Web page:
Increasing cardiovascular endurance (or cardio) is a common goal in training programs. Whether it be for the purpose of competing in a sport or competition or purely for increased fitness. We’ve put together some answers to common questions we’re asked on this style of training.
What is cardiovascular endurance?
We can define cardiovascular endurance (otherwise known as aerobic fitness) as the ability to provide oxygen and nutrients to working tissues, whilst simultaneously removing waste products, allowing them to “work” for an extended period of time.
Cardiovascular endurance relies heavily on the aerobic system (which requires a steady supply of oxygen) to provide the muscles with energy. This energy system is most sustainable to last for long periods but must be performed at submaximal intensities. For example, walking is mainly aerobic and sprinting is mainly anaerobic.
How do you improve your cardiovascular endurance?
Cardiovascular endurance can be improved in multiple ways. A good start for beginners would be to perform low-intensity steady state (LISS) exercises such as walking, hiking, jogging, cycling or swimming 1-2 times per week.
The intensity should be about 50-70% maximum heart rate (allowing you to speak short sentences). Progress by gradually increasing the length of these exercise bouts over time (increasing 5mins a week from 30 to 60mins over 6 weeks).
The body will adapt to these imposed demands by becoming more efficient when performing sustained bouts of activity, as well as increasing the fatigue threshold.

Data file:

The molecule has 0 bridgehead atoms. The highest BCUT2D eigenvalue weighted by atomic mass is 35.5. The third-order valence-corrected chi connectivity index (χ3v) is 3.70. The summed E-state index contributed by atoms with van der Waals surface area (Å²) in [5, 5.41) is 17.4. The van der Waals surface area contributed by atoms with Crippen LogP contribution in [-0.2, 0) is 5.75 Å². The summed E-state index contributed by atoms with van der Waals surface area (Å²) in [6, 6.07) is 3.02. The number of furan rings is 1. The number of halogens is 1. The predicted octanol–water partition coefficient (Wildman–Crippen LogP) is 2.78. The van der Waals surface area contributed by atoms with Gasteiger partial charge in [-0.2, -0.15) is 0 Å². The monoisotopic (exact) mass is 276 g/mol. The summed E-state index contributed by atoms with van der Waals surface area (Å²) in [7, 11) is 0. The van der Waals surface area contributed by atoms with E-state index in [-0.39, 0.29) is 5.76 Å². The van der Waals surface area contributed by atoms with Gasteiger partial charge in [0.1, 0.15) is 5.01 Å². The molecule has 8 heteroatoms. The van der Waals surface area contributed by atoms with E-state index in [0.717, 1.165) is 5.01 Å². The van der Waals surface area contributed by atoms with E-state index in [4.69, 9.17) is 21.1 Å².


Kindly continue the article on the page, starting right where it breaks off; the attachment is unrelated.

How to achieve improved endurance without losing muscle
The biggest contributors to maintaining muscle mass whilst endurance training are performing resistance exercise and ensuring proper nutrition. On top of endurance training, you should perform challenging resistance exercises at least twice per week. You should also eat enough calories and protein to support recovery and maintain muscle mass throughout.
What dietary/supplementary choices might speed up / help the process?
Some data suggest the potential for beetroot juice (dietary nitrate), creatine monohydrate and caffeine to positively impact endurance training adaptations.
If you’re looking to increase your cardiovascular endurance or have another training goal in mind, our friendly and expert team can help. We’ve helped hundreds of clients enjoy training more and achieve exceptional results. Find out more about our four pillars approach to training and reach out if you’re looking for a PT in London Mayfair to help you achieve your goals.